How Is A Suture Suspension Breast Lift Done?
Q: Dr. Eppley, Do you do a suture suspension breast lift? If so, can you please tell me how it is done, and what are the associated risks. Thank you.
A: The concept of a suture suspension breast lift can take many forms. In theory, many of the traditional forms of breast lifts use sutures for support whether they are skin-only or whether the breast pillars are sewn together to create an uplifted mound. Even more recently the use of GalaFLEX mesh (a resorbable mesh) can be implanted along the lower breast pole. All of these approaches are still an open method with scars and the objective is to try and prevent long-term bottoming out of the breast mound.
That being said, when you ask about suture suspension breast lift you are likely referring to a true suture suspension that is being used to support the lower breast pole by lifting it toward the collarbone (clavicle)…without removing lower pole breast skin. This is done by making a incision next to the clavicle and attaching a small metal screw into the underside of the collarbone. To this scres is attached a very large permanent polymer suture. The suture is passed by a curved needle under the skin the whole way around the breast and back up to the collarbone. By tightening the suture and typing it down to the collarbone screw, the breast mound is ‘lifted’ and suspended upward. Having done this procedure what I can say about it is that it is a technique in evolution (not perfected) and only applies to a certain type of sagging breast. It is a breast where the nipple is in a reasonably good position and it largely needs a tightening of the lower pole only to get a good shape. This can be done in breasts that also need more volume by a simultaneous implant placement. For those breasts in which the nipple sits at or below the lower breast fold, a more traditional excisional breast lift approach needs to be done.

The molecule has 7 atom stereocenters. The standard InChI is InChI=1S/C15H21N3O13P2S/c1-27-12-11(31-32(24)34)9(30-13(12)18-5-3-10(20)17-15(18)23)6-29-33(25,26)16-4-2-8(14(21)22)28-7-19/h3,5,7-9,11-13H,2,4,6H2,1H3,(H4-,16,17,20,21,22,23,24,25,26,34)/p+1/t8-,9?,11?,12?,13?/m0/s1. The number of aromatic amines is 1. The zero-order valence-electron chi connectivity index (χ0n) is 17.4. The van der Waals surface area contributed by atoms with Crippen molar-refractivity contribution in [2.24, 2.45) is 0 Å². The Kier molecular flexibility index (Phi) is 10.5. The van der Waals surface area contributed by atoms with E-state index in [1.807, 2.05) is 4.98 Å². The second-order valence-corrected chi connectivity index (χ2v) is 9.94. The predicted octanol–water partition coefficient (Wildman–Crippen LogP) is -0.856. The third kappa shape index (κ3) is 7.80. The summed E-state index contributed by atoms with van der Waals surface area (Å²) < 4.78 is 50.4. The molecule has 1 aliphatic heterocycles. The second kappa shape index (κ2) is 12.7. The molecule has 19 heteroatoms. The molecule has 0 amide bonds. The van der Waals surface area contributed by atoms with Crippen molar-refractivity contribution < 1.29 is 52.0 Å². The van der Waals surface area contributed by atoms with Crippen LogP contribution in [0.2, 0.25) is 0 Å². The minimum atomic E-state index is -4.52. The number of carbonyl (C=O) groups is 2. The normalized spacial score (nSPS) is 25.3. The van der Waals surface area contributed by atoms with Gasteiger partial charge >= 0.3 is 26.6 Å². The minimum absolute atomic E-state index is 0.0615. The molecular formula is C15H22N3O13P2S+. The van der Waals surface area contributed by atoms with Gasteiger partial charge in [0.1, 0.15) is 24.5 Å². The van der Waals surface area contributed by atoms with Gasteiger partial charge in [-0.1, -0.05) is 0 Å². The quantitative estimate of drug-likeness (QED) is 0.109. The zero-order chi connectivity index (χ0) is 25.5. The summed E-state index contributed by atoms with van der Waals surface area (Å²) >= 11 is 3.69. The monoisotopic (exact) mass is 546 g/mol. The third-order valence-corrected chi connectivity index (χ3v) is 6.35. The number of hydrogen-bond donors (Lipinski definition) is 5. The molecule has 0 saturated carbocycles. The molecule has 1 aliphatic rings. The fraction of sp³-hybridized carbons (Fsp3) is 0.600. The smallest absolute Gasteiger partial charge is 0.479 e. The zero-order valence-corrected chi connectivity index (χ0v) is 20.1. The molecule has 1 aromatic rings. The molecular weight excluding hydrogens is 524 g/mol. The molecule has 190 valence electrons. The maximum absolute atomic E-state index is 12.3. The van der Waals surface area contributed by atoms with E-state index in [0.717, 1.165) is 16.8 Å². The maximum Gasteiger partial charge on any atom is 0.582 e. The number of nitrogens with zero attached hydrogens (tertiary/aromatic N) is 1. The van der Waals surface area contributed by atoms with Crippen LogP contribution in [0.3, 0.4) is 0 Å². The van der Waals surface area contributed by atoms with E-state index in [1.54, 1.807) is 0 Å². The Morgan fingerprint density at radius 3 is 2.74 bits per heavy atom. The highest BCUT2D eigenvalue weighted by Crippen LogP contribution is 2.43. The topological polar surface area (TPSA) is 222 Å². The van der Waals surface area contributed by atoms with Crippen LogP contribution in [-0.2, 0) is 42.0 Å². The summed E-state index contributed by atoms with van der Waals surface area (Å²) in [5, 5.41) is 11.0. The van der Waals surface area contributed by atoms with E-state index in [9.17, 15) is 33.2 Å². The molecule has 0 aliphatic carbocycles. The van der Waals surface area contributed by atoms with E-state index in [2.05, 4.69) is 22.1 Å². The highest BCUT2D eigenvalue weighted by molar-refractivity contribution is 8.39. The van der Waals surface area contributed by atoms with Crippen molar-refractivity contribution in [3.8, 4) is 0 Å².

The risks of a suture suspension breast lift include a small scar over the midportion of the collarbone, palpability of the large knot under the collarbone scar, unknown longevity of this breast lift method, potential palpability of the suture under the skin along the perimeter of the breast, and risk of further breast sagging long-term.
Dr. Barry Eppley